Is there such a thing as too gay? by Rae Theodore (plus a FREE book)

Congratulations to Kris! She’s the winner of this giveaway!

Happy Sunday! Today author Rae Theodore joins us and she’s giving away a copy of her latest book, My Mother Says Drums are for Boys, because she’s awesome like that. Drop a comment in the space below to enter the drawing. We’ll announce the winner on Friday, October 5.

Good luck!

Recently, I was asked to answer some interview questions for a professional organization that promotes books and literacy. I was supposed to tell a little bit about myself, explain why I became a member of the group and name a book that’s been influential in my life.

I answered the questions in twenty minutes or so and then went back to edit what I had written.

Geez, you sound like a giant lesbian with a capital L-E-Z, I said to myself.

I questioned whether I should go back and de-gay my answers. Remove all references to sturdy shoes and flannel shirts. This wasn’t an LGBT group. Did I need to mention my thirty-year crush on Olivia Newton-John? My obsession with Joan Jett and the mullet I sported circa 1986?

Couldn’t I be “normal” just this one time? Or at least less flannel-y? Or less I’ve-seen-the-Indigo-Girls-in-concert-sixteen-times-y?

And then I remembered why I write what I write. As a young tomboy, I rarely identified with the characters in the books I read, and that has motivated me to tell my life story.

I have a quote taped by my desk that reads: “Be who you needed when you were younger.”

When I was a young, I never read stories about girls who played football with the boys and begged their mothers for sports jerseys and other boy clothes. I never read stories about girls who detested purses and the color pink.

I never read stories about women who married other women, women who wore neckties or women who sometimes got called “sir,” especially when they were shopping for clothes on the wrong side of the department store.

I never read stories about what it would be like to tell your parents that you are G-A-Y.

Or what any of that stuff felt like deep inside.

I had to navigate that territory by myself without a rule book or a map. (Despite what you might have heard, you don’t actually get that fabled lesbian rule book when you come out.)


As a butch lesbian writer, I’ve made it my job to write about lesbian wives and women in ties and the awesomeness of mullets (at least in the 80s) and the like. And that’s what I write about in My Mother Says Drums Are for Boys: True Stories for Gender Rebels. All of that plus how I probably would have ended up touring with Joan Jett back in the day if I had not been prohibited from playing the drums in the fourth grade simply because I was a girl.

Back to those interview questions and the book that made a lasting impact, I selected Rita Mae Brown’s Rubyfruit Jungle. The novel is a coming-of-age tale of Brown’s youth and her emergence as a lesbian author. I always wished I would have read the book as a young woman. I’m certain my life would have turned out differently if I had.

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Rae Theodore writes about her life as a butch lesbian. Her stories and poems have appeared in numerous publications, including Our Happy Hours: LGBT Voices from the Gay Bars, Sister Wisdom and Gender Queer: Stories from the Rest of Us. Her first book, Leaving Normal: Adventures in Gender, was shortlisted for an award in creative nonfiction by the Golden Crown Literary Society. Rae is the current president of the Greater Philadelphia Chapter of the Women’s National Book Association. She lives in Royersford, Pennsylvania, with her wife and cats and is working on a book about love.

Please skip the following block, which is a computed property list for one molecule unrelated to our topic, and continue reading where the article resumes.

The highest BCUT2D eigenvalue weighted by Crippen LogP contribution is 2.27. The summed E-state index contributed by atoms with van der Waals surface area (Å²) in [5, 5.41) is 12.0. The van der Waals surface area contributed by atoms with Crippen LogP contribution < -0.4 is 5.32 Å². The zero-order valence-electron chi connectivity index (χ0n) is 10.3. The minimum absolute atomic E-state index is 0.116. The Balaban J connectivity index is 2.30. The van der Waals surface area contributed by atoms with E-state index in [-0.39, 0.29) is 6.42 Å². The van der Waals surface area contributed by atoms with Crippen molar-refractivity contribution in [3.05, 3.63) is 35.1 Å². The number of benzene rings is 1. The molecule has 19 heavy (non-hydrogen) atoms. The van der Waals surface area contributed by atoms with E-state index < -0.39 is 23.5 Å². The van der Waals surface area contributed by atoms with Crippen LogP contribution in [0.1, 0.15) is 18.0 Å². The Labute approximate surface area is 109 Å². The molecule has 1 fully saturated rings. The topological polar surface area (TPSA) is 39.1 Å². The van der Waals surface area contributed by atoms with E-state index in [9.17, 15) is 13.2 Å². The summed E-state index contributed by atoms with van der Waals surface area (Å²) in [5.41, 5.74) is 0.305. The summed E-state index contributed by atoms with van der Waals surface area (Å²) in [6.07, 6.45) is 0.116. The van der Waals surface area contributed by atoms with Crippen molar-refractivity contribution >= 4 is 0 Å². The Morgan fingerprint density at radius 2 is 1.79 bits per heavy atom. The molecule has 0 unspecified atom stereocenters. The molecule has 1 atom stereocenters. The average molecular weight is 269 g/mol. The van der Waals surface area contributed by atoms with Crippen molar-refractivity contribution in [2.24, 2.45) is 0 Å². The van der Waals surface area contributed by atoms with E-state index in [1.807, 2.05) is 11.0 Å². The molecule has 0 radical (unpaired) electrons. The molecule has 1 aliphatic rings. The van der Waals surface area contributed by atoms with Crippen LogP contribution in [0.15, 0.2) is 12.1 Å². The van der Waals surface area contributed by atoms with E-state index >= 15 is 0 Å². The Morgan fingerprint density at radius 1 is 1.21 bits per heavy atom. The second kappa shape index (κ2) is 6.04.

1. The first thing that popped into my mind upon reading this was “Amen!”. You speak for so many of us and said it all in just a few words. I look forward to reading your book.


  2. Great blog! I wanted a guitar. Got a piano 😿. I wanted a saxophone. Got a clarinet 😿😿. Didn’t much matter since I’m tone deaf with no sense of rhythm 🤓🤓! Wanted to play basketball. Alas I’m 5’2” and near-sighted. In my day at my school basketball for girls was half court, guards at opponents end, forwards at scoring end and only the roving forward allowed to cross center line. And you could only bounce the ball twice before passing or shooting. My best/only skill on court? Dribbling of course 🙀🙀. I think I could have actually been a competitor in track but girls weren’t allowed to even step on the track.

    Jeans and flannel? Check. Hate purses and pink (not to mention skirts and dresses)? Check. Shop on wrong side of department store? Check, although I often have to choose the boys department for anything to fit. Get called “sir”? Often, even on the phone.

    So I hear you loud and clear. Your book sounds great! Rock on and don’t de-gay anything!

    Liked by 1 person

  3. Boy, did you ever hit the proverbial nail on the head. Growing up in the 50’s and not really knowing anything about being gay and just trying to be true to myself was always a challenge. Always loved cars and everything Boy. My mom didn’t get the little girl she wanted. No dress up or playing with dolls for me!! The book sounds GREAT so please add my name to the hat. Thanks

    Liked by 1 person

  4. Grew up in a different country, but with the same experiences and emotions. Mom gave me a sewing machine for my 21st birthday… I guess she wanted one last time to straighten me, bless her heart. She used the machine till her death.
    Rock on, Ray the Gay.


  5. Oh man, never de-gay your answers if you can. I think we’ve had enough of moderating ourselves to last a millennium and need to let ourselves shine when we get the chance and the stage to do it. Great article and a loaded topic!


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